Edited by Kate Findley and proofread by Angela Shoemaker, Wondrium Daily
Excess sodium is associated with high blood pressure, which in turn can lead to heart problems. Professor Anding provides some practical tips for reducing your sodium intake and increasing your potassium consumption.
To reduce your sodium intake, you first need to know where sodium comes from. Seventy-seven percent of the sodium we get in the American diet comes from food processing. According to Professor Anding, generally the higher the ingredient list and the more hands that touch the food, the more processed the food is.
Twelve percent of sodium is naturally occurring in the food and not added by the manufacturer. Some food items are naturally higher in sodium than others. Milk is an example.
Six percent of the sodium is added when we salt our meal at the dinner table, and about five percent is added during cooking. Studies have also shown that an individual preference for salt is not fixed.
Reduce Sodium, Using Substitutes
After a while, if you’re reducing the amount of sodium in your diet, you get used to the taste, and your preference for salt will actually decrease. You can use other flavoring in place of salt to help with the taste.
“Going to college and working and living in New Orleans and south Texas, I really love spicy food,” Professor Anding said. “So your food can be spicy, but it just can’t be salty.”
You can use chili, red pepper, and other spices, but you should flavor with a singular ingredient. A seasoned product with multiple spices will generally have too much sodium.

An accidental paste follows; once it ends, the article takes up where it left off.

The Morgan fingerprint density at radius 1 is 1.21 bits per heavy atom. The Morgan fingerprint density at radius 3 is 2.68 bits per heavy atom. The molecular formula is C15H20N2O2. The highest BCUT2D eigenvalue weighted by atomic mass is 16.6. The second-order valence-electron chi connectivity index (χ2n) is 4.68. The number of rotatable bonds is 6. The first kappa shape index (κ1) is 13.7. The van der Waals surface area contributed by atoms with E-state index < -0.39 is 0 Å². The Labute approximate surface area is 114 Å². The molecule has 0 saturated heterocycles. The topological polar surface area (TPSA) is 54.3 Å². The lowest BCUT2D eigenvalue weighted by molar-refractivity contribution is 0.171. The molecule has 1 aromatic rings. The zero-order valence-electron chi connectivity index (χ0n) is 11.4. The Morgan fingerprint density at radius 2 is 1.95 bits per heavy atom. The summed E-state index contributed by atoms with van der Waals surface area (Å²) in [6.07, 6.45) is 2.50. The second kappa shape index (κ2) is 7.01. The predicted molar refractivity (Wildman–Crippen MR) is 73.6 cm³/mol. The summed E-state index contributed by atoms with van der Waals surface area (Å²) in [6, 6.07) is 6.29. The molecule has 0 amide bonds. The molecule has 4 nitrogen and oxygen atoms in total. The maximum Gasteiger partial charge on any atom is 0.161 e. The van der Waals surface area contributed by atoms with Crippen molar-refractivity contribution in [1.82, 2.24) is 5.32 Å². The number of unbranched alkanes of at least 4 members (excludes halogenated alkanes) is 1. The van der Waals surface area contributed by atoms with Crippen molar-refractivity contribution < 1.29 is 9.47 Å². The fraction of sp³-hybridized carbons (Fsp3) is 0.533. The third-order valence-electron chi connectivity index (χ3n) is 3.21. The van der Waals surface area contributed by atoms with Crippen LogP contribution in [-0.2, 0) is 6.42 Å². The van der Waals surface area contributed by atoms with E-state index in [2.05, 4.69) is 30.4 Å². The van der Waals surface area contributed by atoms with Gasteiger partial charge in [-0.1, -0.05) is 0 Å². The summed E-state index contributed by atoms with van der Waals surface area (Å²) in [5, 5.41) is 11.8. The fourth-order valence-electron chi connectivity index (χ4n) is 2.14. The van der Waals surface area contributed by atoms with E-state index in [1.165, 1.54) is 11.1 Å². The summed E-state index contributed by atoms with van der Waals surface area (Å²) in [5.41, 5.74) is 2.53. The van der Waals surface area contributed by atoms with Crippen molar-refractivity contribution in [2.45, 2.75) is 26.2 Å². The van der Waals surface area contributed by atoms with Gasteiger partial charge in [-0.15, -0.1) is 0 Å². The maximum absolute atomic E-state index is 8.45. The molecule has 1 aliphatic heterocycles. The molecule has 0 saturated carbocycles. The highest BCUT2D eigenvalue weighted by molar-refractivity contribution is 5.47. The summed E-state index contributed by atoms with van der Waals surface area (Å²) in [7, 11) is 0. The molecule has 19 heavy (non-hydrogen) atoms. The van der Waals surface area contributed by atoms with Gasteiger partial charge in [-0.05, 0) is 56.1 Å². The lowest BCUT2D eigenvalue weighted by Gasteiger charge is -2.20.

Other studies have also shown that the amount of salt people add to their food at the dinner table is generally stable.
“I’ve seen many individuals—before they even taste their food—pick up the salt shaker and, predictably, it might be six shakes, whether they want that amount of sodium or not,” Professor Anding said. “It’s more of a habit than a necessity.”
Choosing New Foods
Instead of focusing on eliminating sodium, Professor Anding recommends that you focus on food selection—more fresh, less processed, and less sodium-laden food items. Compare brands and inspect the nutrition facts panel.
For example, the sodium content in one brand of tomato soup might be over 1,000 milligrams (mg), compared to 700 mg in another brand that you like equally as well. Professor Anding recommends that you do this even if you don’t have high blood pressure now.
Simple ways of limiting sodium are to avoid overly processed foods including deli meats, prepared meals, and mixes. Generally, the more instant a food is, the higher the sodium content. Think about instant puddings, ramen noodles, and other foods that are quick and easy.
If you make pudding the old-fashioned way—with milk, cornstarch, and flavoring—it will have the natural sodium that’s found in the milk. If you make an instant pudding, you can watch on the label how that sodium content is going to rise.
Keep in mind that all animal products are bathed in saline, which is a salt solution. Milk contains 120 mg per eight ounces, while uncured meats—chicken and fish that are not overly processed—contain 25 mg per ounce.
Anot Balance your plate with 50% fruits and vegetables, which are where potassium resides. This way, you’re balancing the sodium with the potassium.
You can also limit condiments such as steak sauce, Worchester sauce, and Accent, which contains monosodium glutamate. The best way to reduce your blood pressure, though, is to increase your potassium intake.
You can do so by including more leafy green vegetables, root vegetables, and fruits from the vine in your diet. All of these items are rich in potassium, and they have been shown to favorably affect metabolic processes that can reduce your risk of kidney stones and bone loss.
Professor Roberta H. Anding is a registered dietitian and Director of Sports Nutrition and a clinical dietitian at Baylor College of Medicine and Texas Children’s Hospital. She also teaches and lectures in the Baylor College of Medicine’s Department of Pediatrics, Section of Adolescent Medicine and Sports Medicine, and in the Department of Kinesiology at Rice University.